Cities Feel Powerless While Illicit Massage Parlor Activity Flourishes Under State Law

In three years, Huntington Beach has seen a 600% increase in the number of massage establishments within city limits. Fresno has around 200 licensed massage outfits alone. Upward of 55 licensed massage businesses exist within the City of San Gabriel’s incorporated four square miles—27 of these establishments are located on the same street.

While many massage therapists in California operate within the boundaries of the law, city officials across the Golden State are struggling to regulate massage businesses that serve as fronts for prostitution and human trafficking. Some are blaming a six year old law that has resulted in the proliferation of establishments involved with illicit sexual activity.

SB 731 was authored by State Senator Jenny Oropeza (D-Long Beach) and signed into law in 2008. The legislation created a voluntary certification process for individual massage therapists regulated by the California Massage Therapy Council (CAMTC), a nonprofit public benefit corporation.

The bill was originally intended to professionalize the massage industry, create universal standards and ensure that massage therapists were treated the same as other professional service providers.

“The field of massage is regulated by a patchwork of local, city and county regulations and requirements,” Oropeza remarked in a 2008 statement. “Many individuals who wish to practice massage and travel from one city to another must meet multiple licensing requirements. There is no statewide regulatory framework, no insurance or bonding requirements and no real protection for the clients against injury. This legislation would fix those problems.”

Prior to SB 731, cities and counties across the state regulated massage establishments through zoning and local code.

The statute allows local government agencies to regulate massage businesses with employees not certified by the CAMTC. However, SB 731 prevents local governments from regulating CAMTC-certified massage establishments—unless regulations apply to other professional services equally across the board.

Kirstin Kolpitcke, legislative representative for the California League of Cities, takes issue with the bill’s requirement that local leaders may regulate certified massage therapists only if city ordinances apply uniformly to all professional industries.

“Cities and counties don’t uniformly regulate anything,” remarked Kolpitcke. “Further, you don’t get dressed in front of tax attorney, locksmith, hairdresser or CPA.”

The CAMTC board is largely made up of massage association members, representatives from massage schools or owners of massage establishments themselves. The board also includes one member appointed by the League (currently Police Chief Arthur Miller from South Pasadena), one appointed by the California State Association of Counties (CSAC) and one by the Department of Consumer Affairs.

“The majority of which are either people who own a massage establishment or who represent an association of a massage organization,” says Kolpitcke. Despite the representation from local government advocacy groups, Kolpitcke believes the fact that the board is almost entirely comprised of massage industry representatives amounts to “a non-profit that is regulating its self.”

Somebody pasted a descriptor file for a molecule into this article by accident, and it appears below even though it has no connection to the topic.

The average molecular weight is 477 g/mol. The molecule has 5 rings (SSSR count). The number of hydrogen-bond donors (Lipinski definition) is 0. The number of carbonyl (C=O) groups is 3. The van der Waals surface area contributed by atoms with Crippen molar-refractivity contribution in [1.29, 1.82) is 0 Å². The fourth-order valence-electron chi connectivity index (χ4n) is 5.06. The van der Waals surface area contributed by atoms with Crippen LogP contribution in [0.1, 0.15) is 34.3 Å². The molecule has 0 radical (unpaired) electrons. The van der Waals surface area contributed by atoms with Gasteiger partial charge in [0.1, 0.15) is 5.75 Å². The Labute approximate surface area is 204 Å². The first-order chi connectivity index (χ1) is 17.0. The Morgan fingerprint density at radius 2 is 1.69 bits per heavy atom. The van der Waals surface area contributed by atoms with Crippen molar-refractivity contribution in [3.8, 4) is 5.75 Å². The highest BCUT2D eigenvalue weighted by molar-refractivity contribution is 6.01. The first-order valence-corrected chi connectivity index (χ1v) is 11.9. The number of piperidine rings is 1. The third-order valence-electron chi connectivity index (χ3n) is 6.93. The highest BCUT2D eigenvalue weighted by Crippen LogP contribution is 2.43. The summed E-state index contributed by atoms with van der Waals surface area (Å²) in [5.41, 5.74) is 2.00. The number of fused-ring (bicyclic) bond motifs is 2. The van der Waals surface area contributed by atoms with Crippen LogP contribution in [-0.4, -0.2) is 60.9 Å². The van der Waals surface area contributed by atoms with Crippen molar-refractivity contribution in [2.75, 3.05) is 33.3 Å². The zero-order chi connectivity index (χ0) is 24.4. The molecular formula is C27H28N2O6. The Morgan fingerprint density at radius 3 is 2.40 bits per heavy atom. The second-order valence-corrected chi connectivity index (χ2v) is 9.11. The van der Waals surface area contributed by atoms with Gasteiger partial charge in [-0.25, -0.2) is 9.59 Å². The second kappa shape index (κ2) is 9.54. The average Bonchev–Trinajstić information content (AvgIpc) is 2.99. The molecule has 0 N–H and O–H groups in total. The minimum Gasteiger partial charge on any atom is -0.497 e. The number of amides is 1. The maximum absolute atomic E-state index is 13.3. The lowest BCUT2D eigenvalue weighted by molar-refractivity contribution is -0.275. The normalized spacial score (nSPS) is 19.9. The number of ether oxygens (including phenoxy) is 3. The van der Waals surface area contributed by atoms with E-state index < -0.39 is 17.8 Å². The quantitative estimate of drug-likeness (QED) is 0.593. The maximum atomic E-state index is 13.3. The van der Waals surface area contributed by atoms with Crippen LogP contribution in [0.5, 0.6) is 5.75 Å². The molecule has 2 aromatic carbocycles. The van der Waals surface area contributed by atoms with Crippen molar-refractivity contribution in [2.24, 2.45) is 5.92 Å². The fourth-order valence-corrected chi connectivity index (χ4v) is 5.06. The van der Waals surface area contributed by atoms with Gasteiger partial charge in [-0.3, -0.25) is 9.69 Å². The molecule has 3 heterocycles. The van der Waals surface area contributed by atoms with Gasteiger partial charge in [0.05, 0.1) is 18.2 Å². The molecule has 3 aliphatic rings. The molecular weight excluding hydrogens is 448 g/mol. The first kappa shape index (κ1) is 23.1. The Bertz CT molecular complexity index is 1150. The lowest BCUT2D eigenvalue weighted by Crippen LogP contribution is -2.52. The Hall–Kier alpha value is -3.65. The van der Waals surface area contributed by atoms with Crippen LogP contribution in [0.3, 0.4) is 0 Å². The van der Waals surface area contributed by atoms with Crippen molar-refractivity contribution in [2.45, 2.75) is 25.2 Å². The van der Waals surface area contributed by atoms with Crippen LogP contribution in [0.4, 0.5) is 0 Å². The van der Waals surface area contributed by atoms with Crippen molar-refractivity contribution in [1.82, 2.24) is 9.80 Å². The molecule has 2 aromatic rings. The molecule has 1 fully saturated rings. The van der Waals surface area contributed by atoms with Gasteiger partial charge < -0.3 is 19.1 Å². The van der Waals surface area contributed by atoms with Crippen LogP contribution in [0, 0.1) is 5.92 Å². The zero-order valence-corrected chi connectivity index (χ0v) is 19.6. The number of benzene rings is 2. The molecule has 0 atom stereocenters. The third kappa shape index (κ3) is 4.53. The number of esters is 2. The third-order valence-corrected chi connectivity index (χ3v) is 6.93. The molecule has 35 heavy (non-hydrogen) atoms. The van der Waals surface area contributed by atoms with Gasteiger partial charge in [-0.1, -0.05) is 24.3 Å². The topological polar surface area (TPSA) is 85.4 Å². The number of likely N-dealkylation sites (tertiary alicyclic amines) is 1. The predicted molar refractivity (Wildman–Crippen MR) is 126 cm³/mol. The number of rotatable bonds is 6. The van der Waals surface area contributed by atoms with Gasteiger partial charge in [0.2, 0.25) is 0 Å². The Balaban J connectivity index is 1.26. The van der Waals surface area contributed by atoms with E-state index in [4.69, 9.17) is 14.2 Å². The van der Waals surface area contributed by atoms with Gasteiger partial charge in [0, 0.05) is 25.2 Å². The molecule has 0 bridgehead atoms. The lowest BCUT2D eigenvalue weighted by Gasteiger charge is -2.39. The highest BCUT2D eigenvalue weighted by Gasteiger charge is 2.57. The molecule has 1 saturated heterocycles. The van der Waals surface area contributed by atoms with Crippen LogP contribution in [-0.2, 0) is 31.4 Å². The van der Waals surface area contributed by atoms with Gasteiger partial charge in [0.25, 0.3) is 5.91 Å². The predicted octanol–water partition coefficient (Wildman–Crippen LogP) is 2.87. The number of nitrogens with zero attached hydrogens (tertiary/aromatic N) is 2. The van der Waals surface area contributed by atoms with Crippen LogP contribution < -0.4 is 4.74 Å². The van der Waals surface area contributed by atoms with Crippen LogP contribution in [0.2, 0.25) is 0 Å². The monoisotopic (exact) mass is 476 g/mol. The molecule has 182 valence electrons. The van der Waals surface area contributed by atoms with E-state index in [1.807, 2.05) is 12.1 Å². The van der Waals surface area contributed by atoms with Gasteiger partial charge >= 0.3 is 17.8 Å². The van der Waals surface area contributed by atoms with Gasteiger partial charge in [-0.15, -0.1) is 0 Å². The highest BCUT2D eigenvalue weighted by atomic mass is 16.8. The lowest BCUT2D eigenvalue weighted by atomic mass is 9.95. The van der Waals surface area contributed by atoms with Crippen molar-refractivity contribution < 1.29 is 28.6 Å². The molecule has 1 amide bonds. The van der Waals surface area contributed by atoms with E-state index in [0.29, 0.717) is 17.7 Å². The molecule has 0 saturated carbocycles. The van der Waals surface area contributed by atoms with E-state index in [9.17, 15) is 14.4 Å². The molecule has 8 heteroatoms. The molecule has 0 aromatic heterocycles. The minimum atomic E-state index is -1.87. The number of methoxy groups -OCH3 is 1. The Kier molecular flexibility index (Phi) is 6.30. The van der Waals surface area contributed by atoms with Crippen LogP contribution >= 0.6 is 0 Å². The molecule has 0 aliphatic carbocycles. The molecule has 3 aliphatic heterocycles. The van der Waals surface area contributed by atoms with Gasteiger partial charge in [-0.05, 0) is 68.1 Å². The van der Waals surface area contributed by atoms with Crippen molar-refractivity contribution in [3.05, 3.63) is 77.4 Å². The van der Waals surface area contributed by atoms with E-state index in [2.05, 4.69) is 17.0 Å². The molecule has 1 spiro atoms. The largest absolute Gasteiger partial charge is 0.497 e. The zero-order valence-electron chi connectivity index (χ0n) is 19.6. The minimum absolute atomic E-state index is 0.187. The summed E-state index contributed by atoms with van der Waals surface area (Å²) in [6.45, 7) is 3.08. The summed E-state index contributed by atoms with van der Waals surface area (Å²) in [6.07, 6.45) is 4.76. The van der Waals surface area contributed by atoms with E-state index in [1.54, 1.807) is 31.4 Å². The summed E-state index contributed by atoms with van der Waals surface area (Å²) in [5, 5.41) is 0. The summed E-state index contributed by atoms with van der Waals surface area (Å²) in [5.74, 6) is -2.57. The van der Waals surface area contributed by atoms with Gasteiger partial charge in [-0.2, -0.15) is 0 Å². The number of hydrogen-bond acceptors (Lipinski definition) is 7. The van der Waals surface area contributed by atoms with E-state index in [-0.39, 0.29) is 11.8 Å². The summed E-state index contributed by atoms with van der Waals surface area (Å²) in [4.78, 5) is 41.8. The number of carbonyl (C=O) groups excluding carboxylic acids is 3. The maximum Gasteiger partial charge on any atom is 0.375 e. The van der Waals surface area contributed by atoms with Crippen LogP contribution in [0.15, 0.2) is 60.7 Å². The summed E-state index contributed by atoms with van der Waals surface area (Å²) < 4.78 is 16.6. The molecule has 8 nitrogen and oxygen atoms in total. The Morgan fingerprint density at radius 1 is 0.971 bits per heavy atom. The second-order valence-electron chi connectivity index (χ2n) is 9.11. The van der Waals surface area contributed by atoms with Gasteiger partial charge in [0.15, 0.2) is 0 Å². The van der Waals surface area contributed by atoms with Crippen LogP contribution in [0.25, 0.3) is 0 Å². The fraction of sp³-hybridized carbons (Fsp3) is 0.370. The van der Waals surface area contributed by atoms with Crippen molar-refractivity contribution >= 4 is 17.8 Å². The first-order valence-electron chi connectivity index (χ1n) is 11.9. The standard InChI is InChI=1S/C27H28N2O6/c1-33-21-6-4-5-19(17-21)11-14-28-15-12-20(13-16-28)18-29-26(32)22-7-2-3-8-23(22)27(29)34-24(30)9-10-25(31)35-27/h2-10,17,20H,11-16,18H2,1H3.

According to Kolpitcke’s summary of the law in Western City:

“Other provisions require local governments to charge the lowest business license fee of any professional service to massage establishments and prohibit local governments from requiring restrooms, showers or other facilities not uniformly required of other professional services. Local jurisdictions are also prohibited from requiring unlocked doors when no staff is available.”

CAMTC is responsible for the certification of massage professionals, but it does not retain the authority to regulate the establishments themselves. Efforts launched by police departments across the state to combat illegal activity have been met with resistance and legal loopholes, in part thanks to SB 731.

For all its flaws, SB 731 was established as a pilot program. As such, the law is up for review as it is set to expire on January 1, 2015. The League of California Cities is recommending a three-prong approach in amending this law for the benefit of local officials:

  1. Establish a state agency to take over the certification process previously relegated to the nonprofit board
  2. Ensure that massage establishment owners have a stake in the game by requiring them to register with either CAMTC or the local government agency
  3. Provide local agencies with the necessary tools to regulate illicit massage establishments—including the ability to regulate massage businesses independently of other professional industries

The League has garnered support among state leaders.

Assemblyman Jimmy Gomez believes the program permitting the massage industry to police itself has failed and should be allowed to sunset next year as scheduled.

“There is an overwhelming need to figure out how to control the over-proliferation of illicit massage parlors through the entire state of California,” Gomez stated in a remark to Capital Public Radio.

According to Capital Public Radio, “the Massage Therapy Council says it would like to see the current program retained, but with better coordination with local agencies.”

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